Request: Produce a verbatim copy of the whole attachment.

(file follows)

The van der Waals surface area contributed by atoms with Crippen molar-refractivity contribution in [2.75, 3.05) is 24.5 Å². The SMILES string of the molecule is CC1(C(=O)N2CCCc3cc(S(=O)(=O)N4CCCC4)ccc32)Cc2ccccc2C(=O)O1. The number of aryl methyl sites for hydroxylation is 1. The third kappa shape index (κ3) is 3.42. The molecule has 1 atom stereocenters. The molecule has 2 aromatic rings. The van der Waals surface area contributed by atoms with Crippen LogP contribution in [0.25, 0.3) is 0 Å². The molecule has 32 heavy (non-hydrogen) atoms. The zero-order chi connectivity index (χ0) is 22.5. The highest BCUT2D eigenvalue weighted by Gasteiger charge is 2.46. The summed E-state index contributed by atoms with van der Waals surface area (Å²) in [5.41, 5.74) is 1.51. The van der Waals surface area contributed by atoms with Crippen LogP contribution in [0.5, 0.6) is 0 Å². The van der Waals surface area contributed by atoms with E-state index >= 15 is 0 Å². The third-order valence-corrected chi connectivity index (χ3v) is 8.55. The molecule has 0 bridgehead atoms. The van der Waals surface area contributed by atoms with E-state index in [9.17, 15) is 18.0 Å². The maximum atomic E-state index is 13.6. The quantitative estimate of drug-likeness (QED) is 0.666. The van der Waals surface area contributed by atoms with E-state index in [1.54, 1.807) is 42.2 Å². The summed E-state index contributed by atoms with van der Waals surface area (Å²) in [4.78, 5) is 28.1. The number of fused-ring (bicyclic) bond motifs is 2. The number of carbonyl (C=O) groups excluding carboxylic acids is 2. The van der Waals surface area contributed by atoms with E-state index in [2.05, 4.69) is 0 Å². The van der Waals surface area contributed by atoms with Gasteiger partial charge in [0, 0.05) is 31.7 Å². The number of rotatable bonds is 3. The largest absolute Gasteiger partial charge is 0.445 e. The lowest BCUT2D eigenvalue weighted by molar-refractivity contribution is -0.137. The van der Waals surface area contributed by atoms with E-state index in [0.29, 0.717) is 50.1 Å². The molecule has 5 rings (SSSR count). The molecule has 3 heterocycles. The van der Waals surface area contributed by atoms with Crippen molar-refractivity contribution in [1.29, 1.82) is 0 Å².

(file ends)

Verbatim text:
The van der Waals surface area contributed by atoms with Crippen molar-refractivity contribution in [2.75, 3.05) is 24.5 Å². The SMILES string of the molecule is CC1(C(=O)N2CCCc3cc(S(=O)(=O)N4CCCC4)ccc32)Cc2ccccc2C(=O)O1. The number of aryl methyl sites for hydroxylation is 1. The third kappa shape index (κ3) is 3.42. The molecule has 1 atom stereocenters. The molecule has 2 aromatic rings. The van der Waals surface area contributed by atoms with Crippen LogP contribution in [0.25, 0.3) is 0 Å². The molecule has 32 heavy (non-hydrogen) atoms. The zero-order chi connectivity index (χ0) is 22.5. The highest BCUT2D eigenvalue weighted by Gasteiger charge is 2.46. The summed E-state index contributed by atoms with van der Waals surface area (Å²) in [5.41, 5.74) is 1.51. The van der Waals surface area contributed by atoms with Crippen LogP contribution in [0.5, 0.6) is 0 Å². The van der Waals surface area contributed by atoms with E-state index >= 15 is 0 Å². The third-order valence-corrected chi connectivity index (χ3v) is 8.55. The molecule has 0 bridgehead atoms. The van der Waals surface area contributed by atoms with E-state index in [9.17, 15) is 18.0 Å². The maximum atomic E-state index is 13.6. The quantitative estimate of drug-likeness (QED) is 0.666. The van der Waals surface area contributed by atoms with E-state index in [1.54, 1.807) is 42.2 Å². The summed E-state index contributed by atoms with van der Waals surface area (Å²) in [4.78, 5) is 28.1. The number of fused-ring (bicyclic) bond motifs is 2. The number of carbonyl (C=O) groups excluding carboxylic acids is 2. The van der Waals surface area contributed by atoms with E-state index in [2.05, 4.69) is 0 Å². The van der Waals surface area contributed by atoms with Gasteiger partial charge in [0, 0.05) is 31.7 Å². The number of rotatable bonds is 3. The largest absolute Gasteiger partial charge is 0.445 e. The lowest BCUT2D eigenvalue weighted by molar-refractivity contribution is -0.137. The van der Waals surface area contributed by atoms with E-state index in [0.29, 0.717) is 50.1 Å². The molecule has 5 rings (SSSR count). The molecule has 3 heterocycles. The van der Waals surface area contributed by atoms with Crippen molar-refractivity contribution in [1.29, 1.82) is 0 Å².